Sunday, June 21, 2015

inside out

I suck at movie reviews. Really, I do. I feel like I don't do an adequate job of portraying what goes on, or I don't give a very unbiased view of the film (because if I love a movie, I love it death, despite it's many flaws. And if I hate a movie, I hate it. To. The. Pits. Of. Hell.) I get caught up on stupid little plot points that the screenwriters never meant anyone to notice, and I groan over character development.

Or I gripe about how my family has to pry me from the seat at the end. Movie theatres are not kind on the poor hypermobile soul.

literally me all the time. except i'm not that cute.
So that's why I'm not doing a movie review of Inside Out. You know, the major emotion picture (that still makes me laugh). I'm going to talk about Matty's core memories.

You see, in the movie, the girl has five or six core memories. They're prominent moments in her life, and they helped form her into the person who she is. They change over time, and by the end of the movie, they show her having a looooooooooot of core memories of many different things. I don't think I have time nor energy to go into all of my dear Matthew's core memories, but I think I'll share four of the most obvious ones with you guys. Buckle your seat belts. His mind tends to have bumpy rides.





 First off, I'd have to say the first time Colt called him his friend formed a huge part of Matt's personality. Before the twins got to know that strange gangly boy, Matt was of the opinion that two was comfortable company, while three was an uncomfortable and awkward crowd (especially when Number Three is Colton Trelawney). No one would want to be friends with someone as socially withdrawn as him. Jon, maybe, but not Matty. When Colt accepted him as his friend (and soon to be best friend), it opened up a tiny little door in Matt's brain that made him realize-- "Huh. I can make friends. I might not be very good at it, but people won't hate me for trying, at least." Colt has no idea how much his casual, "Hey, this is my buddy." made a difference in Matt's life. But I think he'd be really proud of himself if he did. Embarrassingly so.




The day Jon stopped dressing in polos and jeans and began wearing black on black also affected his personality. He hadn't really cared before that the two of them always dressed alike, but once Jon started changing, he missed it a lot. The change hurt him a lot too. In some ways, that moment is when Matt marks when Jon began drifting away from who he'd always known and loved. Because of this, he resists change. He hates it. He would rather stab himself with a fork than switch places at the dinner table. His family knows that, and it scares them. What kind of person holds on to strange things like the color of toothbrush they've always used and going to shock when somebody changes the status quo? Not a normal one, that's for sure.


Don't worry, Matty. I get how you feel on that one. A lot.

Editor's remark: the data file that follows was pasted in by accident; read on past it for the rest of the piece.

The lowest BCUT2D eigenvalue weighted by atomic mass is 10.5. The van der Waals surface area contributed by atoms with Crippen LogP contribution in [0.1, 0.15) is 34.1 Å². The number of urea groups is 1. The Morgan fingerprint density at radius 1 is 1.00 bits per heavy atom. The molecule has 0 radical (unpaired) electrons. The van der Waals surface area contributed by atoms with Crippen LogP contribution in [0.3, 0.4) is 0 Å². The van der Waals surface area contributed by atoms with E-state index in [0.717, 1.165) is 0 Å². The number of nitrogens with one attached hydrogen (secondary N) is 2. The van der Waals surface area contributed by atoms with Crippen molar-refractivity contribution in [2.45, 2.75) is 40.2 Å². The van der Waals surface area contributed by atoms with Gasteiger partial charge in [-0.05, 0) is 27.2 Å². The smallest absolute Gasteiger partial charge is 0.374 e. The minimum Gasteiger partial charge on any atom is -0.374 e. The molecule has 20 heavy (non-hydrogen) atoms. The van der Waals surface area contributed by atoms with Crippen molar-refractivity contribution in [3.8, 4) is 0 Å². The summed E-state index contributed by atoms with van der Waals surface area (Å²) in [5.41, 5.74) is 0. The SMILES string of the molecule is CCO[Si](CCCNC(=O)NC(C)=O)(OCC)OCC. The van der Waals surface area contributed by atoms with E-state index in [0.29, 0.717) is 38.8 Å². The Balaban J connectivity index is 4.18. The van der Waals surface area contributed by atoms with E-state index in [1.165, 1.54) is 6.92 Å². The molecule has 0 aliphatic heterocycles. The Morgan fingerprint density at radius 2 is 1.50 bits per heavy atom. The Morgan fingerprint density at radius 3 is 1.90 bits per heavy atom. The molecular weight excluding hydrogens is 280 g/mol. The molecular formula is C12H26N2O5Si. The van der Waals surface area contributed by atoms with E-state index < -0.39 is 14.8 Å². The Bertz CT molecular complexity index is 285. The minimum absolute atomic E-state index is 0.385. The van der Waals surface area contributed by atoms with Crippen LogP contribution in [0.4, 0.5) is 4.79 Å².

One time, in third grade, Matt flunked a test. That day is stained red with teary eyes and blood (but only because he accidentally ran into a door knob. Don't ask silly questions.) somehow, he marked the scantron wrong, making all the answers off, and his teacher didn't think someone as meticulous as him could ever make such a foolish mistake (yes, even at the age of eight they were already holding him to ridiculous standards). Worser still, Jon got the highest grade (a 74, which isn't say much, but still. How embarrassing). Since then, Matt doesn't just double-check. He quadruple-checks. Everything. Math homework, his order at resturants, his shoelaces...he's beyond picky. He's precise.


And I think we all know what Matt's final core memory is. The most recent one. The darkest one. The one that ends with a brother in a casket and a family that turns to fix him when he still wants to understand how his brother could break him. He doesn't like thinking about this one. I don't either. But it's always on his mind. Always. Jon's suicide never leaves him alone. It's like a machine gun set on automatic, pointed straight at his brain, and it never runs out of ammunition. Why his head and not his heart? Obviously, Matt doesn't have a heart anymore, or so he says. He feels with his brain now. It's the safest way to experience "emotion." What if I had stopped him? What words did I say to set him off? When did he make the decision? Those are the thoughts that plague him. What he doesn't know is that his brother had been long gone. Talking to him was no longer like defusing a bomb...he was already counting down.















dude. that last one drained me. Just making independent character boards for them last night took way more emotion and feels than I ever thought it would. Of course, they are my babies, but still. This is absurd. And I love every moment of this emotional distress--I might do it again for another one of my victims--ahem, darling characters.


so what are some of your characters' "core memories?" what's formed them as individuals? Or even better, what about you? Can you think of the memories that made you who you are? 

my core memories: twenty one pilots concerts. all three of them.

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